Thursday, August 11, 2011

Blind Bet by Tracey Richardson

Publisher:                   Bella Books

How do you differentiate one romance from another?  The plot is basically known, so it must be character development or the story.  Blind Bet by Tracey Richardson is an example of how characters can make a book.

Ellen Turcotte is trying to recover from a divorce from her wife that caught her totally by surprise.  She thought they had been happy for thirteen years until she found her wife in bed with another woman.  Ellen decides to visit a friend in Vancouver for a change of scenery and meets  Courtney Langford.  Courtney's life was turned inside out when she missed a flight and the airplane she was supposed to be on crashed, killing one of her staff members.  After dumping everything in her life, she took off on a motorcycle in an attempt to discover why she survived.  Both women are trying to figure out what to do with their lives when they meet in a situation that casts Courtney in a less than positive light.  After more accidental meetings, Courtney realizes that Ellen might be the person she's been looking for, but Ellen isn't so sure herself.  Lady Luck has been Courtney's best friend in everything she's ever done, but that may have changed as Courtney tries to convince Ellen to risk her heart one more time.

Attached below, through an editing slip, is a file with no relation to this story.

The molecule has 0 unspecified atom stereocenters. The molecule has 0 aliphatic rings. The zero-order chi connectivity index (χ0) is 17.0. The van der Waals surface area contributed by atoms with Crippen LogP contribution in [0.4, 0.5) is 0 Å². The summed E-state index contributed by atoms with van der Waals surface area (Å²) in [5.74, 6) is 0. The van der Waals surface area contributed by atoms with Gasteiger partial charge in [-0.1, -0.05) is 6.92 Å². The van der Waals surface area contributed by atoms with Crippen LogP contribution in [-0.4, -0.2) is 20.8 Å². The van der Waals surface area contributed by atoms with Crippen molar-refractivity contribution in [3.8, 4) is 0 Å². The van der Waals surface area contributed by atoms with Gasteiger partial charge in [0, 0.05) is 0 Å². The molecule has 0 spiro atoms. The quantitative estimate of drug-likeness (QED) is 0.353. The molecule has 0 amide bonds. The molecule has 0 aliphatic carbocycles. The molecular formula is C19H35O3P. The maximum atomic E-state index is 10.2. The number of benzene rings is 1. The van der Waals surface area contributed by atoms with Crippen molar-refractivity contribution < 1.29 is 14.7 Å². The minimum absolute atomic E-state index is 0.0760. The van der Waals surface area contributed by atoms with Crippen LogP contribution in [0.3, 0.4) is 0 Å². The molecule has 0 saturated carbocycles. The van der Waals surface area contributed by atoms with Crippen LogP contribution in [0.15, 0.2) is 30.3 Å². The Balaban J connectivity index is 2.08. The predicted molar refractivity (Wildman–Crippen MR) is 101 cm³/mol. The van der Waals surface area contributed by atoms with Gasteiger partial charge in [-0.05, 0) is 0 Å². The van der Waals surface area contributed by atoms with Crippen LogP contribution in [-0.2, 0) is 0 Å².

The romance in this book is fairly routine; but it's the emotions that Ellen and Courtney go through that make it interesting.  Richardson uses these two characters to illustrate the effects that someone else's actions can have on a person's life.  Ellen has to face the issues of betrayal by a spouse and her own guilt in the situation.  Courtney suffers from classic "survivor regret" and a healthy dose of post traumatic distress.  Neither one of them is able to interact with other people in a personal manner.  These two are the least likely candidates to start a relationship, yet their shared emotional struggles allow them to reach out and help each other.  The dance they do, denying their feelings and each trying to isolate herself within her own form of grief, makes the book as much an exploration of personality as it is of romance.

Tracey Richardson's other books have shown romance against a variety of backgrounds, including war, politics and adventure.  Blind Bet takes a different approach and illustrates how negative emotions, left unaddressed, can ruin the positive that comes into a person's life.  It's an interesting book to read.

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